Argentina marked a spectacular comeback to world money markets on Monday when its first bond issue in fifteen years attracted bids more than three times reaching US$ 67 billion. Argentina is after US$ 15bn which will help pay creditors on its ongoing litigation, since the country defaulted back in 2001.
Hedge fund Aurelius Capital Management, one of the major creditors in the Argentine bond litigation who has not agreed to participate in a proposed $6.5 billion settlement, called Argentina's decision to return to court in the dispute baffling.
US judge Thomas Griesa on Friday accepted the priority repayment claims of hundreds more Argentine bondholders who did not join a huge debt restructuring. The ruling, on 49 complaints representing debt worth $6.1 billion, added fresh pressure on Buenos Aires which has refused to pay off two hedge fund creditors that already won court support for their claims.
The 2nd US Circuit Court of Appeals in New York refused on Monday to force Bank of New York Mellon Corp to turn over to holders of defaulted Argentine bonds any of the $539 million the country deposited in 2014 to pay creditors who participated in its past restructurings.
Argentina has launched a stinging attack on hedge funds attempting to block payment on last month's Bonar 24 debt issuance, stating that the petition shows the 'vulture funds' desperation following the successful auction.
Aurelius Capital Management, one of the main plaintiffs against Argentina in New York District Judge Thomas Griesa’s courtroom, has denied being part in a lawsuit filed against Brazilian state-owned oil company Petrobras, in response to accusations by Argentina’s Economy Minister Axel Kicillof.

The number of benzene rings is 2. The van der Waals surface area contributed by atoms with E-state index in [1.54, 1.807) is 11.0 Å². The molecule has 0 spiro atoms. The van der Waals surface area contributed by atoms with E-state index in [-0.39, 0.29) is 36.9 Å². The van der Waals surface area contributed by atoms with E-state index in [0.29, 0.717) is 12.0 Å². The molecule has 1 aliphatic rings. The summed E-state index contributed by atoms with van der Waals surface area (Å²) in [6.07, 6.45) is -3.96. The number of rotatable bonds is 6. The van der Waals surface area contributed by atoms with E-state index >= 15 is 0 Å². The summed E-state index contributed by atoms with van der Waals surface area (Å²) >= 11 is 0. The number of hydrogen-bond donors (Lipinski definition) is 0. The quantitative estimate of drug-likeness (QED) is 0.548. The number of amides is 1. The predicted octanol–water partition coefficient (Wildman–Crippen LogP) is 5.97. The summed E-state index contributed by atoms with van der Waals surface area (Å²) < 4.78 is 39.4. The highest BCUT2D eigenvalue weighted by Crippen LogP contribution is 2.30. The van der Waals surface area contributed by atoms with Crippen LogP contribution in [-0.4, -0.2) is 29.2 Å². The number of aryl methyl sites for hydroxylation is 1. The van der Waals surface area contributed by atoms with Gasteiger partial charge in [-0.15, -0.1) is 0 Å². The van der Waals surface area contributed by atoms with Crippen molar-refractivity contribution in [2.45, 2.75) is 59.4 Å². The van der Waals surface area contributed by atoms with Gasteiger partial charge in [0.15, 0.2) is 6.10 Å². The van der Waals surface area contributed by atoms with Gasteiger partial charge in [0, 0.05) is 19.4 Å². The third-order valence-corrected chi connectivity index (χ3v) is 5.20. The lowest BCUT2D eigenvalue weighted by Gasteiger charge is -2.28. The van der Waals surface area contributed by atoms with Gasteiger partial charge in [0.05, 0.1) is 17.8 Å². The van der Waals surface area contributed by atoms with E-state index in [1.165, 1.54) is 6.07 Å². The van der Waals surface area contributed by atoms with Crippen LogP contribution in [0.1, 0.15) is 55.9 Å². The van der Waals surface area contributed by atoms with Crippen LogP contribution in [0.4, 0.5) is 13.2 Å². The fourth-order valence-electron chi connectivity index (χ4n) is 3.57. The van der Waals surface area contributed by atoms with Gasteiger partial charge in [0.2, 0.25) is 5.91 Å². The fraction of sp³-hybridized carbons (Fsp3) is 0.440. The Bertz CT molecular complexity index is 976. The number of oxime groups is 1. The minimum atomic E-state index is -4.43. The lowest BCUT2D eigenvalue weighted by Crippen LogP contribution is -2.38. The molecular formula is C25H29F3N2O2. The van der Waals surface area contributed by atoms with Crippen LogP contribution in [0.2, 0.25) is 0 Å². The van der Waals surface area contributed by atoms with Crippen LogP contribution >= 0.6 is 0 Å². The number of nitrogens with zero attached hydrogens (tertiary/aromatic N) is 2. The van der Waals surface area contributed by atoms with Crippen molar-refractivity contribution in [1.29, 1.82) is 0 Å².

Petrobras, Brazil's state-run oil company, could be declared in technical default on some of its foreign debt if bondholders pursue efforts to force it to speed up its assessment of losses in a giant corruption scandal, according to reports from Reuters.
Demands against Argentina by so-called “me-too” bondholders, who are asking to be paid in the same conditions as Elliot and Aurelius Managment holdouts, are starting to pile up as holders of Argentine bonds issued under German law who didn’t take part of the country’s debt swap filed a new complaint at a United States court to demand full payment.
Argentina on Monday asked the Second Circuit Court of Appeals to overturn a federal judge’s finding that it is in contempt of court for taking steps to evade his orders that bondholders who agreed to debt restructurings can only be paid if holdout hedge funds are also compensated.
U.S. District Judge Thomas Griesa has delayed by a week a December hearing to consider whether Citigroup Inc should be allowed to process an interest payment by Argentina on bonds issued under its local laws following its 2002 default.